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Summer has a sting in its tail as wasp numbers increase

By Lisa Smyth

The last days of summer can often be the hairiest, as the end of the warm weather brings the angry buzz of wasps looking for food to feed their young.

And this summer's damp conditions seem to have brought about an upsurge in wasp numbers.

Sue McBean, a lecturer in nursing at the University of Ulster and a wasp expert, said there are a range of precautions people can take to make sure they do not fall foul of the flying pests.

"I wouldn't want people to be phobic of wasps, but it is important to take care not to be stung by a wasp as it can lead to a person going into anaphylactic shock," she said.

"There have already been two fatalities in the UK this year as a result of wasp stings.

"During the summer we tend to leave the windows and doors open, we cook and eat outdoors and generally spend more time in the garden in wasps' territory.

"I do think if you have a barbecue at the beginning of July the wasps wouldn't come near you, but there is less food around for them now so they are looking for a bit of a sugar rush."

Ms McBean said wasps become more aggressive between the months of August and October as they reach the end of their lives.

"Unlike a bee, a wasp can sting over and over without dying, so ideally you should try to avoid them altogether," she said.

"Think about where you plant flowers. If you keep them near doors and windows the wasps are more likely to come into your house.

"Try not to eat sugary foods and drinks outside. If you do drink outside the best thing to do is use a bottle and keep the lid on it to stop any wasps getting inside, which could result in a nasty sting in your mouth.

"If you have a barbecue you can put a mixture of sweet liquids into a jar, such as beer and wine, and leave it on the table. The wasps will be much more interested in that than the food."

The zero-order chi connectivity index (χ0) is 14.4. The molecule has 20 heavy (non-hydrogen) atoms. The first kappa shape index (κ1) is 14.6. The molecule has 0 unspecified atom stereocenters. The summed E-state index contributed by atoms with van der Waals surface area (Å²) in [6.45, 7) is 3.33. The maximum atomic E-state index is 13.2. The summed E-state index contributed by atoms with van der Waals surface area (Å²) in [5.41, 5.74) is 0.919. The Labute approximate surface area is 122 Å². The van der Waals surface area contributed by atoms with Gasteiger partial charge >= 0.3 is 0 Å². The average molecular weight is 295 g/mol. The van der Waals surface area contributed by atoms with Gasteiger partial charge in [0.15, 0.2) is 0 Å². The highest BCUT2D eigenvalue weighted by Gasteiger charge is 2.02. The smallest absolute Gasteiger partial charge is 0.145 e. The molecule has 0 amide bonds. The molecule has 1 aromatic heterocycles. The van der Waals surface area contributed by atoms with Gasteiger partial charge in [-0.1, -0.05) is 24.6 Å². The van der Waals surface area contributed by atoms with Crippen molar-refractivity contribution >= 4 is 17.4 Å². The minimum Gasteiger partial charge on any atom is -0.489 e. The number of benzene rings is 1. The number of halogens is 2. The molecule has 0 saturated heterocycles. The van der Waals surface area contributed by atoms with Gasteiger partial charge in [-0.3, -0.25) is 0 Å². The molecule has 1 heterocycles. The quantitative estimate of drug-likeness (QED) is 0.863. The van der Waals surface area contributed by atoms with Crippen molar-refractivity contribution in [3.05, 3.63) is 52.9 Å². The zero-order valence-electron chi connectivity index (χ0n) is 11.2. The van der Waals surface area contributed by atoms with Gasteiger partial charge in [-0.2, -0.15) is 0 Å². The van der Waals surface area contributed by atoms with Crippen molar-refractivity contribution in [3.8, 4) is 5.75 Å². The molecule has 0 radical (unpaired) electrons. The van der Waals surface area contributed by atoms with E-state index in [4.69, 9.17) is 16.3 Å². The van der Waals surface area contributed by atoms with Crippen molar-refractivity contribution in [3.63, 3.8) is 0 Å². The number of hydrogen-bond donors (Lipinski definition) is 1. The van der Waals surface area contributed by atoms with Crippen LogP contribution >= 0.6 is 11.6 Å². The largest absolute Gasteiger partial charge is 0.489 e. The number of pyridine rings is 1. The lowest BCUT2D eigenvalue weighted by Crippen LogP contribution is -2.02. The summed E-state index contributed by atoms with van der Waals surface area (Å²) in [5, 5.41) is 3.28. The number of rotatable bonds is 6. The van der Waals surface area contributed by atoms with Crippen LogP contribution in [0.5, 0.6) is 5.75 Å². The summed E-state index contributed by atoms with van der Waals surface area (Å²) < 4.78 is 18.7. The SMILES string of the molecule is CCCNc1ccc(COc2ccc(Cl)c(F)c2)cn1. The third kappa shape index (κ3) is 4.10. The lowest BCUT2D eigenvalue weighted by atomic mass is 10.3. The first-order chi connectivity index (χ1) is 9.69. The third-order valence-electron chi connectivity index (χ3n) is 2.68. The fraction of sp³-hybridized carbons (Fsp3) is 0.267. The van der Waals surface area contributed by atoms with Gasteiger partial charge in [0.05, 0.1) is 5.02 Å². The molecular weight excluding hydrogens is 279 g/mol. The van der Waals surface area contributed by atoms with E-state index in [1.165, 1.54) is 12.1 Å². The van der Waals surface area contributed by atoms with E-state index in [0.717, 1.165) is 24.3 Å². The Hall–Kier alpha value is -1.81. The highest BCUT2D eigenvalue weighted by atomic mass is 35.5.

She also advised against wearing strong perfumes or bright-coloured clothes, which could lead wasps to confuse humans for flowers.

And if a wasp does approach, Ms McBean warned against lashing out and trying to swat the insect.

"Wasps don't like human hands," she explained.

"If a wasp gets into the car you simply pull over, get out and leave the door open until the wasp flies away, as they are attracted to light.

"If a wasp lands on you, use a piece of paper or a leaf to gently sweep it away."

Tip: If stung a freshly cut onion can help alleviate pain. Onions contain an enzyme that breaks down inflammatory compounds responsible for the pain of a wasp sting.

Wasps: to swat or not to swat ... that is the question

Wasps may look like bees, but they do not produce honey, and - unlike bees - are very likely to sting.

There are hundreds of species of wasp in the UK - the majority of which feed their young - larvae - on other insects.

Everyone is familiar with the sight of the black and yellow striped wasps, but they actually come in a variety of shapes, sizes and colours - including tiny metallic red and green ones.

Wasps are inactive at night, when they are most likely to be found in their nests.

Male wasps do not have a stinger, while female wasps do, and for this reason they protect the nest.

A wasp's lifespan depends on its role in the colony - the fertile female could last for a year while the workers, sterile female, will only last 22 days or less.

Males could last longer - usually up to six weeks.

Towards the end of the summer wasps are seen more frequently as they hunt for sweet food, which is when they become more of a nuisance to humans.

As the temperatures begin to drop the nest starts to break down and the grubs the worker wasps used to tend to have grown up.

The grubs no longer secrete the sugary liquid they once did to feed the adult workers and as a result the nest is total anarchy - each wasp is suddenly out for itself on the hunt for sugar, meaning they are attracted to jam, sweets and most things humans enjoy eating.

Belfast Telegraph


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